search

A Personal Commitment To Better Health Care

posted by Matt Eyles, AHIP President & CEO

on June 29, 2018

As I finish my first month in my new role at AHIP, I thought it was important to reflect on some personal experiences that have shaped the way that I think about health care and health coverage. Each of us has at least one or more similar experience from the health care that we or our families and friends have received. And what I learned through this experience brought into sharp focus the importance of the work we do here at AHIP.


Several years ago, my wife and I were very fortunate to have two wonderful children. It was a huge surprise to our family that they were born the same day—exactly two years apart. And while both are healthy, thriving young people now who share the same birthday, they also shared being born almost six weeks prematurely, suffering from respiratory distress syndrome. We had some long days, and even longer nights, in the NICU.

There was a lot of anxiety in taking them home, especially my son, the older one. He was attached to a device about the size cable box to monitor his heart and breathing while he slept.

Those days as a new parent were already a time of tremendous stress. And worrying about whether my son’s breathing would stop took the stress and anxiety to a whole new level—especially the first time the alarm that sounded like an air horn went off at 3:00 a.m. when he pulled his wires out.

Or the stress of remembering to accurately dose his medication before middle-of-the-night feedings when we were already delirious from lack of sleep. We were unsure … but educated enough to know there was a whole lot that we didn’t know.


Examples like this—and you all have your own from your friends and families—this is what’s really driving the debate over health care in America. The personal, intimate interactions that collide with a complicated, confusing uniquely American health care system. And the expectations that we all have as patients, as parents, as caregivers, on what that experience should look and feel like.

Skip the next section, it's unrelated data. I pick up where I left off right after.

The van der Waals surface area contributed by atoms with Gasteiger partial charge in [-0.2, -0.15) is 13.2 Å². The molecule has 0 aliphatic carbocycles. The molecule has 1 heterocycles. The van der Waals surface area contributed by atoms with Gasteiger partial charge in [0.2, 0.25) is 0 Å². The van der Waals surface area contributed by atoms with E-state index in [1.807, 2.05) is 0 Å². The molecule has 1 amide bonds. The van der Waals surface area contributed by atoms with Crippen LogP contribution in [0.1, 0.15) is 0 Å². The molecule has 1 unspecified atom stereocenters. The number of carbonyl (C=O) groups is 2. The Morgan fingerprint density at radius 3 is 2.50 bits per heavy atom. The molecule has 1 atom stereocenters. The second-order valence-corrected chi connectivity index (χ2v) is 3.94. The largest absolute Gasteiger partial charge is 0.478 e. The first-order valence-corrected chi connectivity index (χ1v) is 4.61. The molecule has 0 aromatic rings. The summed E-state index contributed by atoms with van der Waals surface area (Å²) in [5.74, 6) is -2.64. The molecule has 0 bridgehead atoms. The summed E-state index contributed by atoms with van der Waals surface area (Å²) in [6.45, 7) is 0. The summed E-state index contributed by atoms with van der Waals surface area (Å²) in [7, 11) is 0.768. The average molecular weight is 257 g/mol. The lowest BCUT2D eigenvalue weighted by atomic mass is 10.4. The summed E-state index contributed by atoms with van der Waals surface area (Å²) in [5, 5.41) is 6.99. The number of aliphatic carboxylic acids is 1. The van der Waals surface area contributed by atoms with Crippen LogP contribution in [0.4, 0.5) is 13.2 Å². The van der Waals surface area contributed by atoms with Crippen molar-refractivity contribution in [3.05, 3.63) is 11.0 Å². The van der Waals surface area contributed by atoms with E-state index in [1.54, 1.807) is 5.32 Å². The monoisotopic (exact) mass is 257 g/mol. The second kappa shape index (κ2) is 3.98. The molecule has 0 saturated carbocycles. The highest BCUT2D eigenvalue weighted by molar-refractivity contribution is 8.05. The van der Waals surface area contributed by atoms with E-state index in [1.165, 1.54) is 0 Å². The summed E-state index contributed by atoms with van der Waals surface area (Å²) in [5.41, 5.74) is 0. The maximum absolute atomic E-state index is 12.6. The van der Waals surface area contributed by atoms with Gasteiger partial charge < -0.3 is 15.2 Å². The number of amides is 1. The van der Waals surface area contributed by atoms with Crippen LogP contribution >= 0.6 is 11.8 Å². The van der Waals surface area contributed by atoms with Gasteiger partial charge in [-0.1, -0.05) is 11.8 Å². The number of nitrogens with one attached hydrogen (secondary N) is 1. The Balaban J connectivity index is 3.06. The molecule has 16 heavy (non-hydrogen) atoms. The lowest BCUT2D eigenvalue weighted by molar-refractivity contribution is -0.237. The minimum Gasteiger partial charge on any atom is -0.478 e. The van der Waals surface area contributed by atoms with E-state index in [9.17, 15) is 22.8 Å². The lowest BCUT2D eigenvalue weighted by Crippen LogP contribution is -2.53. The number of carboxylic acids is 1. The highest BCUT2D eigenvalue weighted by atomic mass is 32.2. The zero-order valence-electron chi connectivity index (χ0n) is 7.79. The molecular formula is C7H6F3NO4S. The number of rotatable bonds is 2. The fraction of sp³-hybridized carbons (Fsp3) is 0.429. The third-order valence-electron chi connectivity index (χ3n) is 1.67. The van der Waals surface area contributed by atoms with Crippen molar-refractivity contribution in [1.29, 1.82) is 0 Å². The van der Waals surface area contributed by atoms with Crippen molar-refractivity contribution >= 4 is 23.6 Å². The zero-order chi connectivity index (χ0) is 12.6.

How do we as a health care industry keep up to meet and exceed the expectations of consumers and patients? How are we ensuring that people and families get the care they need when they need it, at a cost they can afford, with help at the ready to break down barriers and make the experience simpler, better for patients and their loved ones?

This is the opportunity for insurance providers. Insurers have a unique vantage point in health care with a 360-degree view into what a patient is going through, what resources are available, which doctors and hospitals are in their network, how patients can maximize the value of their benefits, and what the data says is the best pathway to healing.

We know that patients are looking to us to help navigate our complex American health care system. Survey after survey tells us that they want us to be there to negotiate lower prices, and to advocate for their better health.

Insurance providers want to play that role. They have the data, research, and insight to help ensure patients get the right care at the right time—and to reduce a lot of the anxiety along the way.

Our members are evolving. Our industry is shifting. And the American health care system is changing.

Health insurance providers are challenging themselves to think differently about how we can serve and offer more choices to Americans. Choices that improve their health care quality, lower their health care costs, and create peace of mind. As a husband and father, I know what’s at stake.